WINTER HAVEN, Fla. — On the heels of yet another mass shooting, this time in Buffalo, N.Y., there’s a nationwide push to teach people how to “Stop the Bleed.”
Training courses took place all day Thursday as part of National Stop the Bleed Day.
You don’t have to be an EMT or a medical professional to save someone’s life who is bleeding severely. The “Stop the Bleed” course teaches how to recognize a life-threatening bleed and intervene effectively.
“A lot of craziness is going on in the world and I just like to be prepared for my family and friends,” Aaron Travers said.
After many shootings and crashes witnesses are on the scene before first responders get there. A bystander may be the one who’s most likely to save a bleeding victim's life.
Travers drove from Osceola County to Polk County to take the lifesaving course.
“Everybody should know because the more people that do know the less opportunity for loss of life,” he said.
Robert Dummett hosts these free “Stop the Bleed” training classes.
“We have gloves, we have the tourniquet, we have roll gauze, we have the emergency blanket,” said Dummett.
Dummett is the chief training officer and executive director at In-Gauge of Polk County, a non-profit organization focused on firearms safety.
“An individual can bleed to death in less than three minutes,” Dummett said.
Data shows the average emergency response time for the arrival of EMS personnel to an emergency scene is seven minutes. Dummett said learning simple techniques can improve a bleeding victims' chances of survival.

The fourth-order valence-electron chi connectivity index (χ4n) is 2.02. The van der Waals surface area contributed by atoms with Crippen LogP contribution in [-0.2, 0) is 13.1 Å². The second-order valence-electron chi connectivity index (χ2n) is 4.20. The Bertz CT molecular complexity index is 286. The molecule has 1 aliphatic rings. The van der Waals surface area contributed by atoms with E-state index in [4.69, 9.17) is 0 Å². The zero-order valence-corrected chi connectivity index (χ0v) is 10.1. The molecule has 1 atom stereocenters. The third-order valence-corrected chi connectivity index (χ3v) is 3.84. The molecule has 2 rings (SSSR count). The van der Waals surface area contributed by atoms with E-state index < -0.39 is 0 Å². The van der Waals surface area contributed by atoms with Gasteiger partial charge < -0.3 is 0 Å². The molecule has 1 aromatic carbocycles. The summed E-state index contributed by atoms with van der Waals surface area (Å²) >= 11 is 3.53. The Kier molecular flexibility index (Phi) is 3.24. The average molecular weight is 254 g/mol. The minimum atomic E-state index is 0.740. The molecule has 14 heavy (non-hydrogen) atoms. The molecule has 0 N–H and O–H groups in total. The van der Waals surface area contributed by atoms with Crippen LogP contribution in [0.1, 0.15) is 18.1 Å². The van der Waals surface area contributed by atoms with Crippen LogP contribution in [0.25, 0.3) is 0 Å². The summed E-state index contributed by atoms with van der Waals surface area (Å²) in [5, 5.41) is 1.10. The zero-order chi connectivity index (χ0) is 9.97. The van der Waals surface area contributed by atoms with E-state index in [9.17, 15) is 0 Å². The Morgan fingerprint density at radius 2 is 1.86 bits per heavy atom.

“Packing the wound and direct pressure on the wound and if that’s not sufficient to stop the blood loss, then we want to apply a tourniquet,” Dummett said. “We’re going to tighten this until all blood flow stops. I equate it to turning off a faucet for a garden hose."
The goal is to get more people trained in the “Stop the Bleed” program, similar to the popularity of CPR training.
“The American College of Surgeons created this “Stop the Bleed” course in the wake of the Sandy Hook tragedy years ago," said Lakeland Regional Health trauma surgeon Dr. Andrew Gaugler said. "However, it's not just these national tragedies that make the news where people have the opportunities to save lives."
Dr. Gaugler said Lakeland Regional Health has trained 506 people this year using “Stop the Bleed” kits. He said there’s also a federal push to make the kits more widely available.
“If you walk through any public building, an airport, a post office, a shopping mall, you'll see along the walls there are signs for AED’s which are a life saving device used for cardiac arrest and CPR," Gaugler said. "I think the perfect location for a bleeding control kit would be in the location of any of those devices."
Empowering everyday people to provide life-saving care, until emergency personnel arrives.